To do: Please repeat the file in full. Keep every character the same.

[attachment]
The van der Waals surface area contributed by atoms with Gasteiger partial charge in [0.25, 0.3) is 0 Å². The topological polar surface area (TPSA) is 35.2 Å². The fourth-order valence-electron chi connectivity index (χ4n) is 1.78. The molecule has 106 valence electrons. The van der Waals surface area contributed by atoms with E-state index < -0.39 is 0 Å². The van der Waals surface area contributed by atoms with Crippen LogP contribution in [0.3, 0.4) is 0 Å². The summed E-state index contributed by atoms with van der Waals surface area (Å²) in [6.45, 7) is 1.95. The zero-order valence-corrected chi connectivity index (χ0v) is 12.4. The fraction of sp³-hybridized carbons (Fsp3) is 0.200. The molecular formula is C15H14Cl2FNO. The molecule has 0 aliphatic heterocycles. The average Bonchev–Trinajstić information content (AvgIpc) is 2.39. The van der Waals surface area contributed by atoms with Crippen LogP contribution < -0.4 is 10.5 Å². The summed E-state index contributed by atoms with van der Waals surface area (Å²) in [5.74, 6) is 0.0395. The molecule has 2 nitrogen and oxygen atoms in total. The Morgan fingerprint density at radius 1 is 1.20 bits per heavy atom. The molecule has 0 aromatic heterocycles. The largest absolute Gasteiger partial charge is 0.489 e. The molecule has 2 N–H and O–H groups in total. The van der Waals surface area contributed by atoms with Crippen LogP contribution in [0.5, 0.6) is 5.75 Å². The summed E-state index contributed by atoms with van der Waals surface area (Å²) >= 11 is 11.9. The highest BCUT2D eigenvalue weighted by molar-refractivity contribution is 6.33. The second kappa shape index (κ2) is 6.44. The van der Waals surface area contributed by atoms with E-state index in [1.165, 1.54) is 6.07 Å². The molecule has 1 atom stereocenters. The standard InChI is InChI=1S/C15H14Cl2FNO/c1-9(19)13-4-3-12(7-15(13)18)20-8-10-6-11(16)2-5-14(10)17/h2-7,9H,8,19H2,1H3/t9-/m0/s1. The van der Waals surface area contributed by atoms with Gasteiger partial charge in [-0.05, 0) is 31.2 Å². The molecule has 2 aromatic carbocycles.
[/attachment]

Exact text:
The van der Waals surface area contributed by atoms with Gasteiger partial charge in [0.25, 0.3) is 0 Å². The topological polar surface area (TPSA) is 35.2 Å². The fourth-order valence-electron chi connectivity index (χ4n) is 1.78. The molecule has 106 valence electrons. The van der Waals surface area contributed by atoms with E-state index < -0.39 is 0 Å². The van der Waals surface area contributed by atoms with Crippen LogP contribution in [0.3, 0.4) is 0 Å². The summed E-state index contributed by atoms with van der Waals surface area (Å²) in [6.45, 7) is 1.95. The zero-order valence-corrected chi connectivity index (χ0v) is 12.4. The fraction of sp³-hybridized carbons (Fsp3) is 0.200. The molecular formula is C15H14Cl2FNO. The molecule has 0 aliphatic heterocycles. The average Bonchev–Trinajstić information content (AvgIpc) is 2.39. The van der Waals surface area contributed by atoms with Crippen LogP contribution < -0.4 is 10.5 Å². The summed E-state index contributed by atoms with van der Waals surface area (Å²) in [5.74, 6) is 0.0395. The molecule has 2 nitrogen and oxygen atoms in total. The Morgan fingerprint density at radius 1 is 1.20 bits per heavy atom. The molecule has 0 aromatic heterocycles. The largest absolute Gasteiger partial charge is 0.489 e. The molecule has 2 N–H and O–H groups in total. The van der Waals surface area contributed by atoms with Crippen LogP contribution in [0.5, 0.6) is 5.75 Å². The summed E-state index contributed by atoms with van der Waals surface area (Å²) >= 11 is 11.9. The highest BCUT2D eigenvalue weighted by molar-refractivity contribution is 6.33. The second kappa shape index (κ2) is 6.44. The van der Waals surface area contributed by atoms with E-state index in [1.165, 1.54) is 6.07 Å². The molecule has 1 atom stereocenters. The standard InChI is InChI=1S/C15H14Cl2FNO/c1-9(19)13-4-3-12(7-15(13)18)20-8-10-6-11(16)2-5-14(10)17/h2-7,9H,8,19H2,1H3/t9-/m0/s1. The van der Waals surface area contributed by atoms with Gasteiger partial charge in [-0.05, 0) is 31.2 Å². The molecule has 2 aromatic carbocycles.